A brush-like device, Cervex-brush (Rovers medical devices), was used to scrape the cervix. The manufacturer's instructions, viz. insertion of long bristles into endocervical canal, short bristles against the ectocervix and five full 360º rotations in clockwise direction only, were followed. The brush head was then detached and immediately put into a vial containing the fixative solution. A commercially manufactured fixative, (SurePath preservative fluid), was used in half the cases and another fixative, prepared in the laboratory, was used for the remaining cases. The fixative prepared in our laboratory contained water, sodium chloride, sodium citrate, 10% formalin and alcohol. Further processing was done as follows after a minimum duration of 24 h:
Collection of sample.Specimen is vortex mixed.Centrifuge at 800 g for 10 min.Decant fixative and blot excess fixative.Add 1-2 ml of polymer solution to tube.Vortex mix.Apply 3-6 drops of suspension to glass slide.Allow to dry.Stain with conventional Pap stain.
Scrape smears were collected using Ayre's spatula. Smears were made in the conventional way and immediately fixed in ether-alcohol fixative. After fixation, smears were stained using conventional Pap stain.
Both smears were screened independently by two observers and results were compared. Cyto-histologic correlation was attempted in those cases in which a biopsy was also done. The Bethesda system for reporting cervical cytology was used in both groups.
Manual method of liquid-based cervical cytology was done in 105 cases. Smears were categorized as satisfactory or unsatisfactory and cellularity was judged subjectively, based on the Bethesda system.  The membrane-based preparation was satisfactory in 92 cases (Transformation zone present in 81) and unsatisfactory in 13 cases (scanty cellularity in 10 and blood in 3).
Out of the 105 cases, the membrane was intact, indicating a good manual liquid-based cytology (MLBC) preparation, in 97 cases. However, it was totally peeled off in eight cases and these were considered unsatisfactory for evaluation. In five cases, the specimen was unsatisfactory due to blood or scanty cellularity despite a good MLBC preparation. During the preparation of the slides, the fixative was decanted. Both the fixatives used gave satisfactory results. The morphology of cells was satisfactory for evaluation and cells were seen mostly uniformly spread without overlap [Figure 1]. In eight cases, there were clumps of cells seen along with uniformly distributed cells; however, these did not completely obscure the morphology. Polymorphs were seen separately from the squamous cells and did not obscure the morphology in any case.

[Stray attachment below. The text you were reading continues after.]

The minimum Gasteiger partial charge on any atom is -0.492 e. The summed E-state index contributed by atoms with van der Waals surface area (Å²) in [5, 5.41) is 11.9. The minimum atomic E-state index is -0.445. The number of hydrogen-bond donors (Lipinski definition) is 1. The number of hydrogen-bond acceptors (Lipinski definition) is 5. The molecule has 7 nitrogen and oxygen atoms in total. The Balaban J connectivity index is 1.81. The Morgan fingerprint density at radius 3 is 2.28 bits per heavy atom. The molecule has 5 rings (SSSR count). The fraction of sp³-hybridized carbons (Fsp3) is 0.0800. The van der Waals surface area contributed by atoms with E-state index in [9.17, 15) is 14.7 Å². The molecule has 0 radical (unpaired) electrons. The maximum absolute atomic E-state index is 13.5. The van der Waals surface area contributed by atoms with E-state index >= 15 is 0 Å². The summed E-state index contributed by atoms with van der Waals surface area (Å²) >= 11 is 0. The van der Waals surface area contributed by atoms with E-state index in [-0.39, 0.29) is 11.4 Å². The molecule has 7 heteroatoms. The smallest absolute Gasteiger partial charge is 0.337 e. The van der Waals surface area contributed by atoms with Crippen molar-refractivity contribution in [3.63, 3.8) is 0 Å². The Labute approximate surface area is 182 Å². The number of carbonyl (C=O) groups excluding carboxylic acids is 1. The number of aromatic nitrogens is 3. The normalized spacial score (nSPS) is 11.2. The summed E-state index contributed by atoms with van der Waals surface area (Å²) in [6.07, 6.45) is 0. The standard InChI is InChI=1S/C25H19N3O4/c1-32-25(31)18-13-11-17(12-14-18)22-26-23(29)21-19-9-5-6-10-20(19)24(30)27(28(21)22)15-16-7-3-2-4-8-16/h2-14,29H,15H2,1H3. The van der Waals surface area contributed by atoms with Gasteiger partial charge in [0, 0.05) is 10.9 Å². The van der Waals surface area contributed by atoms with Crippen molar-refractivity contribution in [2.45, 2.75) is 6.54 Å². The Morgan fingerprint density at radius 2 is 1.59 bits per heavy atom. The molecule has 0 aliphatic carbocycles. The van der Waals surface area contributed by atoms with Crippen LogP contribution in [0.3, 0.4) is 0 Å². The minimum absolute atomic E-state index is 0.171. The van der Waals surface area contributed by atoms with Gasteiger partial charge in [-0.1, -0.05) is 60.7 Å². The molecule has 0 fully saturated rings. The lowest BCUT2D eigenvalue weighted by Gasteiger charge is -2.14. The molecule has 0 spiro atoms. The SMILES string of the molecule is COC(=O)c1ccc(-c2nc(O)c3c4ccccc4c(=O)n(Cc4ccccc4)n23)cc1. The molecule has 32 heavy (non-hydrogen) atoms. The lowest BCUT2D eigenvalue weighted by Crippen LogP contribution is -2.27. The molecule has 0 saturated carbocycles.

Out of the 105 cases, conventional smears were taken in 81 patients. These were also categorized as satisfactory or unsatisfactory using the criteria given by the Bethesda system [Table 1].
The general category of negative for intraepithelial lesion or malignancy (NILM) was reported in both groups in 70 cases [Table 2]. In two cases, the MLBC preparation was unsatisfactory and the diagnosis on the conventional smear was high grade squamous intraepithelial lesion (HSIL) and low grade squamous intraepithelial lesion (LSIL), respectively. Four cases of candida, eight cases of bacterial vaginosis and three cases of trichomonas infection were identified on the MLBC preparation only. One case of candida and one case of trichomonas infection were identified on the conventional smear only [Table 3].
One MLBC smear was reported as atypical squamous cells of undetermined significance (ASCUS) [Figure 2] and was reported as NILM on conventional smear [Table 2].
Cytohistologic correlation was done in nine cases. Three patients underwent hysterectomy, cervical stump was excised in two cases, polypectomy was done in one case and biopsies of the cervix were taken in three cases, out of which one was a loop electrosurgical excision procedure (LEEP) biopsy. All cases showed cervicitis on histopathological examination. Squamous metaplasia was reported on histopathology and both conventional and MLBC cytology slides in one case. Koilocytic change was reported in four cases on histopathological examination, but was not reported on either the conventional or the MLBC cytology preparation.
In the manual membrane-based method, 'membrane' refers to the formation of a membrane from a suspension of cells in solution. Cells are suspended in a polymer solution which is then applied to the slide. The polymer solution contains agarose, polyethylene glycol, alcohol and poly-L-lysine.  Drying of the polymer solution forms a uniform dispersion of those cells which are then sealed into a partly insoluble membrane. The membrane holds the cells onto the glass slide. Soluble components are extracted in the first stage of staining.  Cells trapped in the meshwork of the polymer are homogenously distributed within the resulting membrane with the help of a wetting agent. It is the membrane, not the cells, that adheres to the glass slide.  The fixative is decanted from the centrifuged cell button. In our study, the morphology was satisfactory with both fixatives. The MLBC method can be used with a number of fixatives.